Last month, I read again with delight the second opinion piece praising the creation and continued existence of the Multi Species Habitat Conservation Plan written by two of Riverside County’s visionaries: retired supervisors Marion Ashley and John Tavaglione. These two men helped craft the MSHCP as part of the Riverside County Integrated Plan. They were also instrumental in persuading me to vote for the plan in my first month in public office – more than 15 years ago. Their piece appearing in The Press-Enterprise is the second such piece by these gentlemen in as many years and comes on the heels of a grand jury report critical of the administration of this plan.
The plan is credited with streamlining freeway improvements, but the piece omits the fact that the Riverside County Transportation Commission paid $152 million to the Resource Conservation Authority – the organization responsible for implementing the MSHCP – for the right to build more freeway capacity and more interchanges.
The piece also boasted that the MSHCP has secured most of the land they need, but it failed to acknowledge the findings of the RAND Corporation in their report from 2008. That report, commissioned and financed by the RCA for more than $1 million estimated the ultimate acquisition cost for all the habitat land described at $3.8 to $5.2 billion. Of the 156,000 acres promised to be conserved the agency has secured slightly more than 61,000.
While our city was encouraged to join the MSHCP, there was also the threat that we would lose our Measure “A” money – the sales tax initiative earmarked for transportation projects – as well as TUMF Transportation Funding and that by going rogue our projects, both public and private, would go back to the end of the regulatory agency review line. But if we joined, those same agencies would work with us as partners even contributing greatly to the purchase of these habitat lands.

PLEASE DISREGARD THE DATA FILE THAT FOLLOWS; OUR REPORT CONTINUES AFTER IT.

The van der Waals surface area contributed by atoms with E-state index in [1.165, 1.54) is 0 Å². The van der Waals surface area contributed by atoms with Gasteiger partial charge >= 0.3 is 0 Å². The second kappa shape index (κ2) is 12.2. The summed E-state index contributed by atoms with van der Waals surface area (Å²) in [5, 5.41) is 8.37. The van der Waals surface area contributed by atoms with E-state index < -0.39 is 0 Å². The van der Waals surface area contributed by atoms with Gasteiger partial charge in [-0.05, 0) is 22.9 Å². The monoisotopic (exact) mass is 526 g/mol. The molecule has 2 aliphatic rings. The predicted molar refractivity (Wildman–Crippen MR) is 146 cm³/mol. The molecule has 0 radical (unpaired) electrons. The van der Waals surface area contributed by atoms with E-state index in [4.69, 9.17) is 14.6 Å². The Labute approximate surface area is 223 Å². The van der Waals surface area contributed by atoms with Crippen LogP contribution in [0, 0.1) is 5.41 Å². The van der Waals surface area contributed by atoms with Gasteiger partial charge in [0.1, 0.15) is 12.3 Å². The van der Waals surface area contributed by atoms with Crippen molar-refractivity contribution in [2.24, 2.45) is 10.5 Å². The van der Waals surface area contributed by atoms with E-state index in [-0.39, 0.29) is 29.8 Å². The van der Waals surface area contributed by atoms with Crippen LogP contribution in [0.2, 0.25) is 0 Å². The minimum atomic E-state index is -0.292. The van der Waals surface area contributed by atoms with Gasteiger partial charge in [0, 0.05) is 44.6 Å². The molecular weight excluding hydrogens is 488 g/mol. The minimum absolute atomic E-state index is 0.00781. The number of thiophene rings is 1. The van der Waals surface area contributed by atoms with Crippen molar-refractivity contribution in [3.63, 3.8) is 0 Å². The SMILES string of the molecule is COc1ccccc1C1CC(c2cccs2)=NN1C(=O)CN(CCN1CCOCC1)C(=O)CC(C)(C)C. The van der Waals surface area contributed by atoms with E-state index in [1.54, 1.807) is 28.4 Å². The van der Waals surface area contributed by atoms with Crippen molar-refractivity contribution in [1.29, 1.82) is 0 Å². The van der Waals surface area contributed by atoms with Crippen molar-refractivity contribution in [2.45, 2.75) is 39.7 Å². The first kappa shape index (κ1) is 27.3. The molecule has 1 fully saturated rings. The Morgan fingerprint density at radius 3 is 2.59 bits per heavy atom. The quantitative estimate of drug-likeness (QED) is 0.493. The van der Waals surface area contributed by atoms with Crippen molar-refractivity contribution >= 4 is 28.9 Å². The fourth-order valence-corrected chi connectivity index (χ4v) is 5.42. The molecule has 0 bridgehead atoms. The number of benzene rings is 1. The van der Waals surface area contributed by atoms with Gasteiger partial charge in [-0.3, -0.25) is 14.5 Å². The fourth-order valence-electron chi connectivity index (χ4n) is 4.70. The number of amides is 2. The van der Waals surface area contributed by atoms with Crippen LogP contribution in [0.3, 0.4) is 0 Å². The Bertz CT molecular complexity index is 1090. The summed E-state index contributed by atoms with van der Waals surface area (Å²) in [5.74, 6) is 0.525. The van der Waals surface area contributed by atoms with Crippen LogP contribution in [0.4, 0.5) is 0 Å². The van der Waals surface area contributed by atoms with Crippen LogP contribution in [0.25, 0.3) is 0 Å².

Unfortunately, the resource agencies who promised to share in the financial commitments 15 years ago have been woefully short of fulfilling their role as true partners, while their regulatory arms have continued to flex their muscles against development proposals for both public and private property owners throughout the region.
Furthermore, the piece also fails to mention that a large chunk of these properties came from one municipality: Lake Elsinore. Our 3,000 acre public lake was tagged for conservation along with another 4,000 private acres throughout our city limits. That is more acreage than any other municipality in the plan and there may be more to come. Although we were promised 15 years ago that the resource agencies would work with us, that the final land use authority would rest with the city leaders, and that we would be treated equally (i.e., balanced), this has not always been the case.
In fact, along our 14 miles of shoreline only one project has been approved by the resource agencies in 15 year: the rehabilitation of an already existing public boat launch which had been in use as part of a state park since 1962.
The agencies have denied, restricted or conditioned out of existence a number of worthwhile projects, such as, a motocross camp for children, a Hilton-style hotel and shoreline restaurant and they denied our request to stock our lake with trout while allowing the same species in Lake Perris. And in the middle of our housing crisis, they required a builder of a low & moderate income housing development to dedicate (i.e., purchase off-site) 4 acres of land for the privilege of building affordable housing.
In April 2000, Lake Elsinore filed their first document to expand the I-15 Railroad Canyon Road Interchange. While every other jurisdiction along the Interstate 15 corridor from county line to county line has had their interchanges improved, we will have to wait until next year to finally break ground on our improvement – 20 years later. Remember, the MSHCP was intended to streamline transportation projects.
I thought we were all on the same page Jan. 13, 2004: Work together to protect and preserve our valuable open spaces for generations to come while allowing for critical transportation infrastructure to be built and enabling responsible development of both public and private lands.
The MSHCP has merit, and the spaces preserved are truly special, but in order to provide a balanced plan all the partners must participate and everyone must benefit. One jurisdiction cannot be asked to preserve 7,000 acres while their neighbor has yet to preserve 1 acre. After 15 years, it’s time to take a fresh look at the plan and make sure going forward it truly is balanced.